UGG has enlisted a diverse cast of women to showcase their Fall/Winter 2021 apparel collection.
The campaign, titled “The Perfect_____,” starring, among others, Kim Petras and Parris Goebel. All were asked show off their respective unique, personal style through UGG’s new ready-to-wear pieces, celebrating fashion-forward women and individuality.
With nearly five million listeners per month on Spotify, pop sensation Kim Petras is by far not an insider tip anymore. With her eccentric and campy club hits, German singer Kim Petras has worked her way to the top of the international pop scene.
In the interview, the queer icon reveals what it was like working with UGG, what kind of relationship she has to fashion, and from where she draws inspiration for her signature fashion and musical style.
Your undeniable voice and imaginative artistry have skyrocketed you to international recognition and earned you major mainstream media coverage. Now, you are even one of the faces of the new UGG-Campaign. How does it feel to be one of the most wanted pop icons?
I definitely don’t think that way about myself, but thank you! I love what I do. I love making music. I love being a pop star, I love fashion, I love expressing myself through fashion in any way that I can. I love it. And I love associating myself with brands that I truly wear and have been wearing my whole life. And it’s an amazing opportunity. They’re all amazing pieces, and UGG gave me a lot of freedom to express myself and style the collection differently with whatever I wanted. I was grateful that I had complete creative freedom.
What exactly does fashion mean to you and how would you describe your own style?
Fashion has been a big passion of mine since I was a kid. I used to get in trouble in school, because I would sketch shoes and outfits and looks during class and not pay any attention. I would run home from school when the new Galliano for Dior shows happened and watch them over and over. It’s a huge part of my life, even if it really wasn’t accessible in the beginning. I learned to go to secondhand stores. I used to get made fun of in school for what I was wearing, because I’m from a tiny town in Germany, where everybody just dresses the same in jeans and t-shirts. I would go to secondhand stores and pick out things that reminded me of Chanel, Galliano, or Yohji Yamamoto, and I would cut things and crop things. And I really think it’s important to me today to keep on doing that for the kids in tiny towns where nobody understands fashion. And, you know, I felt cool, and I didn’t let anything stop me from expressing myself through fashion. And honestly, pop stars always inspired me with that. I was like, “If Madonna or Cher can wear this, I can too.” I see it as my responsibility to keep that going. And I love doing that.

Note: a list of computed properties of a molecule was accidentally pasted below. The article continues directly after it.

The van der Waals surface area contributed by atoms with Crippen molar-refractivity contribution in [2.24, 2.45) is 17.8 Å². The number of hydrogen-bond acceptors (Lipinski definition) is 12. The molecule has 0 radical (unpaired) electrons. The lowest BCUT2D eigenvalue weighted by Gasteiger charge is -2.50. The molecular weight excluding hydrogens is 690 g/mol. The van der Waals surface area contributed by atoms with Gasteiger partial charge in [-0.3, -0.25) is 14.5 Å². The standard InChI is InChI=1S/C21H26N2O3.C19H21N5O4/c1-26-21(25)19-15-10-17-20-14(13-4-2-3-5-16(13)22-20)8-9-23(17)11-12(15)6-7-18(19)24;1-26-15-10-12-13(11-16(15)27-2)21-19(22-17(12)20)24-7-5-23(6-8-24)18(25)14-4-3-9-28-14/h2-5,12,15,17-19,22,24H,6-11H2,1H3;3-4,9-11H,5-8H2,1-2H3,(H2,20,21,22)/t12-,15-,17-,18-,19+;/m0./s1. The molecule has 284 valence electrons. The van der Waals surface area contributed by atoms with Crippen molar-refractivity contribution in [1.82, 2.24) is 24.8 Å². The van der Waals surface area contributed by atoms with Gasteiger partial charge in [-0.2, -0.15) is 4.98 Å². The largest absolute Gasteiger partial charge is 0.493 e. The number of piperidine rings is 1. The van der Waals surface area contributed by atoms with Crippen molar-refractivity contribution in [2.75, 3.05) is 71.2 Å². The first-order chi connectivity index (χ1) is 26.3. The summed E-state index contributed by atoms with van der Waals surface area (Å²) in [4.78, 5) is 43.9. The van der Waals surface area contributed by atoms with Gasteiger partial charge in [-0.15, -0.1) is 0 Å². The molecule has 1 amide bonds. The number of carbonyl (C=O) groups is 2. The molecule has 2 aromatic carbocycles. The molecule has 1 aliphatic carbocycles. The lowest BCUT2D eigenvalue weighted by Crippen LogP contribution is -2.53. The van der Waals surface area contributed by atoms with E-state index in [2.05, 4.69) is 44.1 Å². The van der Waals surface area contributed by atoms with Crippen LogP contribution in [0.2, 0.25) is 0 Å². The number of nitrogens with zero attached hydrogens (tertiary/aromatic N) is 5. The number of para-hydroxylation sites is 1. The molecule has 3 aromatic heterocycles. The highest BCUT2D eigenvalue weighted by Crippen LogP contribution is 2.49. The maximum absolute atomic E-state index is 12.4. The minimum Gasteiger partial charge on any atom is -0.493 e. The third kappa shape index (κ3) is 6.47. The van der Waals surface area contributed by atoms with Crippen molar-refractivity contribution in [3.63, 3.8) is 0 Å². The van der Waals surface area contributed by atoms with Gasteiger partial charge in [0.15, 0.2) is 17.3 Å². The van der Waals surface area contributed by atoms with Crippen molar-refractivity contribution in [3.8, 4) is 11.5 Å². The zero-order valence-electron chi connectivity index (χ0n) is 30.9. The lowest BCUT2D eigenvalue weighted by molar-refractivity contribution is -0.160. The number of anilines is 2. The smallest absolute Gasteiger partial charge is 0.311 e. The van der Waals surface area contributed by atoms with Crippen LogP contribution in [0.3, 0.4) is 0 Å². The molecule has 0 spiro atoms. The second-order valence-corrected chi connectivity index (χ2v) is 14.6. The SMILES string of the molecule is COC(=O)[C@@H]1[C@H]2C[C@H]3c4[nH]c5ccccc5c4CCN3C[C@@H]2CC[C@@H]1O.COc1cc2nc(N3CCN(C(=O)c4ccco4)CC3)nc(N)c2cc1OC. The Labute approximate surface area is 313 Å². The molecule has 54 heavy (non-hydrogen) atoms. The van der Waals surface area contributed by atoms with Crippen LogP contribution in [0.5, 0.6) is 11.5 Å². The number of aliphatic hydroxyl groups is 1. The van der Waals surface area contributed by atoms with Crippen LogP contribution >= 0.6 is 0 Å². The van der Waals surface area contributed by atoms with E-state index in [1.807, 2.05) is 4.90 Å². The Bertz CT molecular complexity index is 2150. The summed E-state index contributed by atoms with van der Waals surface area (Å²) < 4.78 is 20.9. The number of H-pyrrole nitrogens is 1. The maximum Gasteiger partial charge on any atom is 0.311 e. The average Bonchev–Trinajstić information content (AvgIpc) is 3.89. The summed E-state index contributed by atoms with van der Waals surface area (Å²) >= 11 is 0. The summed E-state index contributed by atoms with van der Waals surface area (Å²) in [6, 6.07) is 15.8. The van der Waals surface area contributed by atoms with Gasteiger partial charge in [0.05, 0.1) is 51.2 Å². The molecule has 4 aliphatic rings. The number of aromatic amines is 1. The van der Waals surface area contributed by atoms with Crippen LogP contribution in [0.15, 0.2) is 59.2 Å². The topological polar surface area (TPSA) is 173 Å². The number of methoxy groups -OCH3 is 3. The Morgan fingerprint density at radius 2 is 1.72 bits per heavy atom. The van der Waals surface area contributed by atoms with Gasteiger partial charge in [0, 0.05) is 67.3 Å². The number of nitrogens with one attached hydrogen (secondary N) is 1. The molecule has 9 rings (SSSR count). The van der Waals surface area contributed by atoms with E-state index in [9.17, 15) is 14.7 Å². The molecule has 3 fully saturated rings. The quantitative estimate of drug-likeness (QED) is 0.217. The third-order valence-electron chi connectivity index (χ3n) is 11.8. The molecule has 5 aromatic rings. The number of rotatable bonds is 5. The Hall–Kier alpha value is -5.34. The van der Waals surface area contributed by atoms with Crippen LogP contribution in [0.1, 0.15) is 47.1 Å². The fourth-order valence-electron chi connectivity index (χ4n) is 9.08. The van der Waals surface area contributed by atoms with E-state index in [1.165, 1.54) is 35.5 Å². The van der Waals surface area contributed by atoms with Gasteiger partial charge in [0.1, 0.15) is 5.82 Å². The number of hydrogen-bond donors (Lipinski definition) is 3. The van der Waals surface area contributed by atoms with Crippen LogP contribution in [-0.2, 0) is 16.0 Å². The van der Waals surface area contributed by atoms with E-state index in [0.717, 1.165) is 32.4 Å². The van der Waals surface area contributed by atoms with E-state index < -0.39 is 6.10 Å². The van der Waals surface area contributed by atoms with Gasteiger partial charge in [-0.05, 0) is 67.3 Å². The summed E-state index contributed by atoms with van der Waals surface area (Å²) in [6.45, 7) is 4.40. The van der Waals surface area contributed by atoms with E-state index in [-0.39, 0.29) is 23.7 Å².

What inspires or influences you today, in regards to music and your fashion sense?
In regard to music, I’m often very inspired by the clothes I’m wearing or collections. Actually, with this new album, I thought “What if you made an album like a collection?” I was really thinking about making a song for each occasion, and kind of thinking about the songs as looks. It’s been interesting. I’ve been learning to sketch and actually make fashion during lockdown too, because it’s always been such a passion that I had no time for. It all completely meshed together in my case. I’m very inspired by artistic brains in other realms. I feel most inspired by designers or directors in interviews, hearing what they have to say about art, than other musicians, usually. I do have a bunch of artist friends that are amazing, and I definitely love other people’s music. But right now, I feel most inspired by designers and directors.
Who are your style icons?
Cher. Naomi Campbell. Elizabeth Taylor. Dr. Frank N. Furter in the Rocky Horror Picture Show. And honestly, murderers in horror movies… Monsters, horror movie characters, I love them. I think villains are always the best dressed.
You positioned yourself as the next pop star icon, do you have a favorite pop era and why?